The review is very general, intended for general linguists, but still offers something that might be of interest to people here.

This is posted in the open access eLanguage, under Book Notices.

Here is the link:

http://elanguage.net/blogs/booknotices/?p=19

I'm putting this on the blog because I believe that very few people actually interested in this book are regular readers of Language or eLanguage.

The review is very general, intended for general linguists, but still offers something that might be of interest to people here.

## Thursday, February 18, 2010

### Parts of speech -- what are they again?

Syntactic "parts of speech" have bothered me for many years. If you are mathematically minded and not a traditional linguist, they probably bother you, too. There was a nice piece by Shuly Wintner in the recent issue of Computational Linguistics, in which he noted the "theoretical bankruptcy" of this field. How does this relate to parts of speech? Because computational linguists generally don't have a clue when it comes to parts of speech. I mean seriously, have you ever examined the tagging manual for the CLAWS tagset? (Google this and you can). This tagset (whichever alternative you choose) is the most incredibly ad hoc extension of the basic parts of speech which have descended to us from the ancient Greek grammarians. For modern computational linguists to actually use this suggests that perhaps modern physicists should rely more on Aristotle than Einstein.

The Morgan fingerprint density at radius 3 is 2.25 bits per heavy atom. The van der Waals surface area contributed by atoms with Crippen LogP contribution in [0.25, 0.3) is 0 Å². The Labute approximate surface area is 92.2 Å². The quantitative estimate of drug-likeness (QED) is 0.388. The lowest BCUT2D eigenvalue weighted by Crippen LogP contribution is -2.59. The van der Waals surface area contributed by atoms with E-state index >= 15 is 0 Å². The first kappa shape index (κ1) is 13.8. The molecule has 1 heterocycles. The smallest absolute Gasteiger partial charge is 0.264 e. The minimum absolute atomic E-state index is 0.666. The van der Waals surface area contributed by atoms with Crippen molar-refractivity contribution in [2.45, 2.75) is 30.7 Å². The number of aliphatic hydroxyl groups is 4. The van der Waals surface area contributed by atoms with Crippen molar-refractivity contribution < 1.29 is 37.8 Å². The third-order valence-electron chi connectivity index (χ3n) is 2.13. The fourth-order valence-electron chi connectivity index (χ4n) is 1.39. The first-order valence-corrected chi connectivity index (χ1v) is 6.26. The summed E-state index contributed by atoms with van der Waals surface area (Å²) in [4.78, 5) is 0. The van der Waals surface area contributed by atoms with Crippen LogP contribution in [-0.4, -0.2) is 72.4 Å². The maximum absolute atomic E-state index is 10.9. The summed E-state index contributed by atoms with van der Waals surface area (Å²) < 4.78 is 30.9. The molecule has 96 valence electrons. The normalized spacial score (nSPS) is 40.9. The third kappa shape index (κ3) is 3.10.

If the notion of a "part of speech" is to have any valid theoretical foundation, then it must surely be formalized as a kind of "word usage class." It then reasonably follows that a good system of word usage classes should be able to be induced from language data. My hypothesis is that this is what the human learner does. The methodological million dollar question then becomes, can we induce good parts of speech from straight text (string only data), or do we need syntactic structural information to get it right? My work in type-logical grammar, such as a recent paper published in JoLLI, uses structural information. This leads to the bootstrapping problem of where you get that, and what it means to have structures prior to having any parts of speech. Plus the algorithms for it are grotesque, intractable batch unifiers, and generally useless for practical work.

I am wondering how much can be achieved with inducing parts of speech from string-only data. I have a current Master's student who is trying, by modifying some code posted by Alex Clark for a similar task. There are numerous difficulties, including the fact that the only contexts available to determine a word usage in string-only data are the nearby words, and this invokes n-gram models. Hardly a theoretically wonderful approach to language. Another big problem is word ambiguity; the same word-form often has several parts of speech, and really is being used as a different word in each case. Clark's paper in the 2000 CoNLL proceedings tries to address this. Dan Klein's dissertation attacks the problem as well, but he appears to be evaluating against the old grammarian's system as a gold standard. This is a bit backward, to me. Does anyone know of work in this area that is getting anywhere? Part of speech induction seems like an area in which only a few researchers are dabbling, so there is not yet a clear methodology that has got everyone's attention.

In the end, the parts of speech problem is a huge embarrassment for linguistics. It really shows that we are still at the beginning stages of the field's development, if we are tripped up by something so fundamental.